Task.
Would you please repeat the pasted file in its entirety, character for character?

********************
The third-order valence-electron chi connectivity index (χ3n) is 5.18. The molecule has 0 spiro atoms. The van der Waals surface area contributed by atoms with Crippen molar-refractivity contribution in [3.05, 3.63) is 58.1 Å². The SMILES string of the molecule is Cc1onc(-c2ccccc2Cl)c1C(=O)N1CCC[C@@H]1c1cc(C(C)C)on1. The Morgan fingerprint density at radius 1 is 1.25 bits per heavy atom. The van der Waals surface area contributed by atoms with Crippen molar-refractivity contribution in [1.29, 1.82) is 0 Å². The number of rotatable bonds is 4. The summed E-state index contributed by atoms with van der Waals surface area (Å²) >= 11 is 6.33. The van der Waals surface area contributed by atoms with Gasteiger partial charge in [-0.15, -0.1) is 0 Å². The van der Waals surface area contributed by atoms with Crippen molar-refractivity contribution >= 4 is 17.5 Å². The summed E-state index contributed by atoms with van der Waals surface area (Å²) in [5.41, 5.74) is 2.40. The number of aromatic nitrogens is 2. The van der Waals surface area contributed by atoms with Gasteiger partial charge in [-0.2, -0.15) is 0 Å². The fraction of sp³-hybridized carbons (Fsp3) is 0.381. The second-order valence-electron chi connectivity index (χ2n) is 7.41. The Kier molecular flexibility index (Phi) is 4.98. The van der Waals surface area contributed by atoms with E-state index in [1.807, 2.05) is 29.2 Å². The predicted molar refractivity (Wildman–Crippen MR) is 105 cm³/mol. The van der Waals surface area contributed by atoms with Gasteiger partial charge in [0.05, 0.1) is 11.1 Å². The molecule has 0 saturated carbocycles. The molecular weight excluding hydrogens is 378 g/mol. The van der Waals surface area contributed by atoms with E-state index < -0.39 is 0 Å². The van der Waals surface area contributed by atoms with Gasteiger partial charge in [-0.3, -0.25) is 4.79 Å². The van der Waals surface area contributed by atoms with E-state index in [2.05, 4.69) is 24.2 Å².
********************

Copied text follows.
The third-order valence-electron chi connectivity index (χ3n) is 5.18. The molecule has 0 spiro atoms. The van der Waals surface area contributed by atoms with Crippen molar-refractivity contribution in [3.05, 3.63) is 58.1 Å². The SMILES string of the molecule is Cc1onc(-c2ccccc2Cl)c1C(=O)N1CCC[C@@H]1c1cc(C(C)C)on1. The Morgan fingerprint density at radius 1 is 1.25 bits per heavy atom. The van der Waals surface area contributed by atoms with Crippen molar-refractivity contribution in [1.29, 1.82) is 0 Å². The number of rotatable bonds is 4. The summed E-state index contributed by atoms with van der Waals surface area (Å²) >= 11 is 6.33. The van der Waals surface area contributed by atoms with Gasteiger partial charge in [-0.15, -0.1) is 0 Å². The van der Waals surface area contributed by atoms with Crippen molar-refractivity contribution >= 4 is 17.5 Å². The summed E-state index contributed by atoms with van der Waals surface area (Å²) in [5.41, 5.74) is 2.40. The number of aromatic nitrogens is 2. The van der Waals surface area contributed by atoms with Gasteiger partial charge in [-0.2, -0.15) is 0 Å². The fraction of sp³-hybridized carbons (Fsp3) is 0.381. The second-order valence-electron chi connectivity index (χ2n) is 7.41. The Kier molecular flexibility index (Phi) is 4.98. The van der Waals surface area contributed by atoms with E-state index in [1.807, 2.05) is 29.2 Å². The predicted molar refractivity (Wildman–Crippen MR) is 105 cm³/mol. The van der Waals surface area contributed by atoms with Gasteiger partial charge in [0.05, 0.1) is 11.1 Å². The molecule has 0 saturated carbocycles. The molecular weight excluding hydrogens is 378 g/mol. The van der Waals surface area contributed by atoms with E-state index < -0.39 is 0 Å². The van der Waals surface area contributed by atoms with Gasteiger partial charge in [-0.3, -0.25) is 4.79 Å². The van der Waals surface area contributed by atoms with E-state index in [2.05, 4.69) is 24.2 Å².